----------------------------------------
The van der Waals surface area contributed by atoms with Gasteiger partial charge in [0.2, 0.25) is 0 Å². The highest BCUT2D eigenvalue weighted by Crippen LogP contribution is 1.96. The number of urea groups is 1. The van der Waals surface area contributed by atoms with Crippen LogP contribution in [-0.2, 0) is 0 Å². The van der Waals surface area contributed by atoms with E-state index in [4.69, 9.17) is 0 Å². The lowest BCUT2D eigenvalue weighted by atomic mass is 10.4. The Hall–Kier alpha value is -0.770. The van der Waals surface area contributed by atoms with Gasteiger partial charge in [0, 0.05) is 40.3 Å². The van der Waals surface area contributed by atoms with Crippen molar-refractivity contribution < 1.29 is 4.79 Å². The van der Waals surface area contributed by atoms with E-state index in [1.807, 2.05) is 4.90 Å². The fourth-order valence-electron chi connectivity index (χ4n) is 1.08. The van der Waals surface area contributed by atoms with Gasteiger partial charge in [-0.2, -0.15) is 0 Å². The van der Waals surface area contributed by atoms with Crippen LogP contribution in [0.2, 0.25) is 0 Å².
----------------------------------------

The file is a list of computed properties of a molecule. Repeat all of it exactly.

The van der Waals surface area contributed by atoms with Gasteiger partial charge in [0.2, 0.25) is 0 Å². The highest BCUT2D eigenvalue weighted by Crippen LogP contribution is 1.96. The number of urea groups is 1. The van der Waals surface area contributed by atoms with Crippen LogP contribution in [-0.2, 0) is 0 Å². The van der Waals surface area contributed by atoms with E-state index in [4.69, 9.17) is 0 Å². The lowest BCUT2D eigenvalue weighted by atomic mass is 10.4. The Hall–Kier alpha value is -0.770. The van der Waals surface area contributed by atoms with Gasteiger partial charge in [0, 0.05) is 40.3 Å². The van der Waals surface area contributed by atoms with Crippen molar-refractivity contribution < 1.29 is 4.79 Å². The van der Waals surface area contributed by atoms with E-state index in [1.807, 2.05) is 4.90 Å². The fourth-order valence-electron chi connectivity index (χ4n) is 1.08. The van der Waals surface area contributed by atoms with Gasteiger partial charge in [-0.2, -0.15) is 0 Å². The van der Waals surface area contributed by atoms with Crippen LogP contribution in [0.2, 0.25) is 0 Å².